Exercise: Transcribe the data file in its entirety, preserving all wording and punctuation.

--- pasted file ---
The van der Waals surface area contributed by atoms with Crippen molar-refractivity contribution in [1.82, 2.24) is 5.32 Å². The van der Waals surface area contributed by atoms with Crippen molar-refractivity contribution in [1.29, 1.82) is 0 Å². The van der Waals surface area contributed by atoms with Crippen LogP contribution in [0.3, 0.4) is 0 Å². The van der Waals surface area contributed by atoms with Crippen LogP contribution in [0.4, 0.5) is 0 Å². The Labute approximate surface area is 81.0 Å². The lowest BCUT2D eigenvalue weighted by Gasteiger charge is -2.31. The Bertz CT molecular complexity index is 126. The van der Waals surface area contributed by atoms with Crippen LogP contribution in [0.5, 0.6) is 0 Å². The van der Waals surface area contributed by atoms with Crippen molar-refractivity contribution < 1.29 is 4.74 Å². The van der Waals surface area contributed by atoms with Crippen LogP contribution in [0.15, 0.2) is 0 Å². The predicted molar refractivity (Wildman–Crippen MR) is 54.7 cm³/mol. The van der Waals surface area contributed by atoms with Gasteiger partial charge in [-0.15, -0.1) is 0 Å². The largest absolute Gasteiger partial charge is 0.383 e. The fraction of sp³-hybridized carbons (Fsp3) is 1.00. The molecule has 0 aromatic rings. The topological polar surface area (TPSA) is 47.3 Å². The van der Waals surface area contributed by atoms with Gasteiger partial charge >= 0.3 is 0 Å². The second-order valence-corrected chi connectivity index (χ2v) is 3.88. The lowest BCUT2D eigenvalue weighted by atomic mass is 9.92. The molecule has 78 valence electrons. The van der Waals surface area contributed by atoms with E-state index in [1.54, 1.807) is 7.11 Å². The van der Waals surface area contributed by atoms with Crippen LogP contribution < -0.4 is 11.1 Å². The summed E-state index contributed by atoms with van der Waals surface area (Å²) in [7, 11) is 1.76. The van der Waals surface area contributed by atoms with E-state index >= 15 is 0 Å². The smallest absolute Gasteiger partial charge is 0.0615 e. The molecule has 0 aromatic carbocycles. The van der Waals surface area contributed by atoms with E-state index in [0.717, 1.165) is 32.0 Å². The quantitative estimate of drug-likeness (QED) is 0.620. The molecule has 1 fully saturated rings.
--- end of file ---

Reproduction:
The van der Waals surface area contributed by atoms with Crippen molar-refractivity contribution in [1.82, 2.24) is 5.32 Å². The van der Waals surface area contributed by atoms with Crippen molar-refractivity contribution in [1.29, 1.82) is 0 Å². The van der Waals surface area contributed by atoms with Crippen LogP contribution in [0.3, 0.4) is 0 Å². The van der Waals surface area contributed by atoms with Crippen LogP contribution in [0.4, 0.5) is 0 Å². The Labute approximate surface area is 81.0 Å². The lowest BCUT2D eigenvalue weighted by Gasteiger charge is -2.31. The Bertz CT molecular complexity index is 126. The van der Waals surface area contributed by atoms with Crippen LogP contribution in [0.5, 0.6) is 0 Å². The van der Waals surface area contributed by atoms with Crippen molar-refractivity contribution < 1.29 is 4.74 Å². The van der Waals surface area contributed by atoms with Crippen LogP contribution in [0.15, 0.2) is 0 Å². The predicted molar refractivity (Wildman–Crippen MR) is 54.7 cm³/mol. The van der Waals surface area contributed by atoms with Gasteiger partial charge in [-0.15, -0.1) is 0 Å². The largest absolute Gasteiger partial charge is 0.383 e. The fraction of sp³-hybridized carbons (Fsp3) is 1.00. The molecule has 0 aromatic rings. The topological polar surface area (TPSA) is 47.3 Å². The van der Waals surface area contributed by atoms with Gasteiger partial charge >= 0.3 is 0 Å². The second-order valence-corrected chi connectivity index (χ2v) is 3.88. The lowest BCUT2D eigenvalue weighted by atomic mass is 9.92. The molecule has 78 valence electrons. The van der Waals surface area contributed by atoms with E-state index in [1.54, 1.807) is 7.11 Å². The van der Waals surface area contributed by atoms with Crippen LogP contribution < -0.4 is 11.1 Å². The summed E-state index contributed by atoms with van der Waals surface area (Å²) in [7, 11) is 1.76. The van der Waals surface area contributed by atoms with E-state index >= 15 is 0 Å². The smallest absolute Gasteiger partial charge is 0.0615 e. The molecule has 0 aromatic carbocycles. The van der Waals surface area contributed by atoms with E-state index in [0.717, 1.165) is 32.0 Å². The quantitative estimate of drug-likeness (QED) is 0.620. The molecule has 1 fully saturated rings.